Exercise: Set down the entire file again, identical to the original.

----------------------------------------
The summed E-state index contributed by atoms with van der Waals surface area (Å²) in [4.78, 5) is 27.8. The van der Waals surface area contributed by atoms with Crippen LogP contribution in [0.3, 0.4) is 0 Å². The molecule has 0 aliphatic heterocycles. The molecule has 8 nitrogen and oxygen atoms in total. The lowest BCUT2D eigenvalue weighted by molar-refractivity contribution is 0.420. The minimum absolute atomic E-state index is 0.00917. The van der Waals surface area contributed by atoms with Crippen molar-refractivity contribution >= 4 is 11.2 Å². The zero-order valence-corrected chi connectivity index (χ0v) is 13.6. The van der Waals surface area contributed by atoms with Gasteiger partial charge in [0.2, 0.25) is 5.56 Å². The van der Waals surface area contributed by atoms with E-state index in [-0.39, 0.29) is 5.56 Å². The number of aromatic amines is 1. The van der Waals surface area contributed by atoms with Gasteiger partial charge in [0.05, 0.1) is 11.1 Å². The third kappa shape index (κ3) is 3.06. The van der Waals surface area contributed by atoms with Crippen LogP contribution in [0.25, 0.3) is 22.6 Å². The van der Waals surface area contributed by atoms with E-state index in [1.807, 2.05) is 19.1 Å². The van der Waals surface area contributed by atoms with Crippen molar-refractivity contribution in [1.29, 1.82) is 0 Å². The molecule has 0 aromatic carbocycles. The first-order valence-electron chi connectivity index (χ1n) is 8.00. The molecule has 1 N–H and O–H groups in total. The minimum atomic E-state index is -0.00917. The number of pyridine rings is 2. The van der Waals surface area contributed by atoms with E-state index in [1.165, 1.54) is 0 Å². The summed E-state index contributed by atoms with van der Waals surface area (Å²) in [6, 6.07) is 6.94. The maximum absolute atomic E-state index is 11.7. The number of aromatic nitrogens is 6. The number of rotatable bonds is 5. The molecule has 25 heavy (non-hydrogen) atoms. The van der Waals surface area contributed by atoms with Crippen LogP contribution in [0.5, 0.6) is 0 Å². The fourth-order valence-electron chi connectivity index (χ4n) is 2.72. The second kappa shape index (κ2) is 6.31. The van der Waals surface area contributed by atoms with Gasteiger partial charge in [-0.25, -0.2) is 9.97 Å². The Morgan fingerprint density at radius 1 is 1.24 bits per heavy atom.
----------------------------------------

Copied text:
The summed E-state index contributed by atoms with van der Waals surface area (Å²) in [4.78, 5) is 27.8. The van der Waals surface area contributed by atoms with Crippen LogP contribution in [0.3, 0.4) is 0 Å². The molecule has 0 aliphatic heterocycles. The molecule has 8 nitrogen and oxygen atoms in total. The lowest BCUT2D eigenvalue weighted by molar-refractivity contribution is 0.420. The minimum absolute atomic E-state index is 0.00917. The van der Waals surface area contributed by atoms with Crippen molar-refractivity contribution >= 4 is 11.2 Å². The zero-order valence-corrected chi connectivity index (χ0v) is 13.6. The van der Waals surface area contributed by atoms with Gasteiger partial charge in [0.2, 0.25) is 5.56 Å². The van der Waals surface area contributed by atoms with E-state index in [-0.39, 0.29) is 5.56 Å². The number of aromatic amines is 1. The van der Waals surface area contributed by atoms with Gasteiger partial charge in [0.05, 0.1) is 11.1 Å². The third kappa shape index (κ3) is 3.06. The van der Waals surface area contributed by atoms with Crippen LogP contribution in [0.25, 0.3) is 22.6 Å². The van der Waals surface area contributed by atoms with E-state index in [1.807, 2.05) is 19.1 Å². The van der Waals surface area contributed by atoms with Crippen molar-refractivity contribution in [1.29, 1.82) is 0 Å². The molecule has 0 aromatic carbocycles. The first-order valence-electron chi connectivity index (χ1n) is 8.00. The molecule has 1 N–H and O–H groups in total. The minimum atomic E-state index is -0.00917. The number of pyridine rings is 2. The van der Waals surface area contributed by atoms with E-state index in [1.165, 1.54) is 0 Å². The summed E-state index contributed by atoms with van der Waals surface area (Å²) in [6, 6.07) is 6.94. The maximum absolute atomic E-state index is 11.7. The number of aromatic nitrogens is 6. The number of rotatable bonds is 5. The molecule has 25 heavy (non-hydrogen) atoms. The van der Waals surface area contributed by atoms with Crippen LogP contribution in [0.5, 0.6) is 0 Å². The fourth-order valence-electron chi connectivity index (χ4n) is 2.72. The second kappa shape index (κ2) is 6.31. The van der Waals surface area contributed by atoms with Gasteiger partial charge in [-0.25, -0.2) is 9.97 Å². The Morgan fingerprint density at radius 1 is 1.24 bits per heavy atom.